During the first 12 months of life, a baby goes through periods of rapid growth. MedlinePlus explains that well-child checkups are most frequent during this first year to monitor a baby's growth to make sure she is on track with standard measurements, including weight. Not every baby will grow exactly the same, but growth charts are used to identify when an infant is above or below the average weight, height and various other physical development measurements.
Where the Weigh-In Is
Weighing and measuring a baby frequently during the first year of life allows health care providers to identify any growth or development problems right away. Periodic well-baby checkups are considered preventive care, states MedlinePlus. In addition to tracking the baby's weight, the health professional can advise parents on other developmental changes they will see in the coming weeks or months before the next appointment.
A health care professional will have a scale that is accurate to perform the baby's weight measurement. In addition to the weight the head circumference and height will be taken and charted. The medical professional will compare the current measurements to previous measurements, as well as average growth charts. The doctor will keep the chart in your baby's medical file, and will give you a copy of the measurements to take home. On the chart will be a baseline, considered the average development of a baby of the same weight as well as the previous measurements.
When an infant fails to meet the average weight at each well-baby checkup or seems to stop growing at the same steady rate, the health care professional will have evidence that perhaps the baby is not developing appropriately. The chart is divided into percentiles with the average weight being the 50th percentile. A baby can fall into any one of the percentiles ranging from first to 100th. Being slightly under or slightly over the 50th percentile is generally considered to be acceptable.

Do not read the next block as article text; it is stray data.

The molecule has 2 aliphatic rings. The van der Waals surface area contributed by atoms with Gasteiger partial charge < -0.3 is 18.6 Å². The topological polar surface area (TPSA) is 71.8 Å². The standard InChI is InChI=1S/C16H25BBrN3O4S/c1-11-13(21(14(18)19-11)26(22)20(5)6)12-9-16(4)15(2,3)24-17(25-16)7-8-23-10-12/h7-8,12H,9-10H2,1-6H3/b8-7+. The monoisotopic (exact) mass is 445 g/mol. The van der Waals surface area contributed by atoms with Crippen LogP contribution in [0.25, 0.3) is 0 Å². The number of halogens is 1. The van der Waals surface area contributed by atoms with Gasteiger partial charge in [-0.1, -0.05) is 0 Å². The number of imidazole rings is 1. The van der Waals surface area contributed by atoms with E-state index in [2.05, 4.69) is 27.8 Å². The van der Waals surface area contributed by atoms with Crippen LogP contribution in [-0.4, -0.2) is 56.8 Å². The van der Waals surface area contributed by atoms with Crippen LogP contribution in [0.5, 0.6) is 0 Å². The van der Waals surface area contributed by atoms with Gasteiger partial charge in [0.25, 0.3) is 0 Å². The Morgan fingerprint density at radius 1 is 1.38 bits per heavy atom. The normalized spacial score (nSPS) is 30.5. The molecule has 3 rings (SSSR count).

Weight of a 12-Month Old
By the first birthday a baby will have nearly tripled their birth weight according to KidsHealth.org. This number is typically around 22 pounds for girls and 23 pounds for boys. The pace of growth is is rapid during the first six months, but it tends to slow down during the last half. KidsHealth also points out that it is acceptable for a baby to remain below the 50th percentile as long as he continues to progress and remain in this range. For example, if the baby falls in the 30th percentile at the three-month, six-month and nine-month well-baby checkups, then he is progressing adequately. If he continues to drop from this range, the health care professional will investigate this as a potential health concern.
Babies tend to sit up and become mobile after the sixth month of life, which contributes a slow down in weight gain toward the end of the first year, states KidsHealth.org. Some babies have been introduced to baby foods, also called solids, and cow's milk around the first birthday. Baby nutrition can become more complicated for parents around this time due to the baby no longer getting all of the nutrients from formula or breast milk. When a baby is below the guidelines in weight, a health care professional may assess her diet and make recommendations for increasing the child's weight.
It isn't necessary to worry about a child being overweight or underweight when she falls slightly outside the recommended range of weight around the first birthday. Some babies will catch up within a few months and other babies, such as those who are not yet walking at 12-months, may weigh a little more until they become more physically active.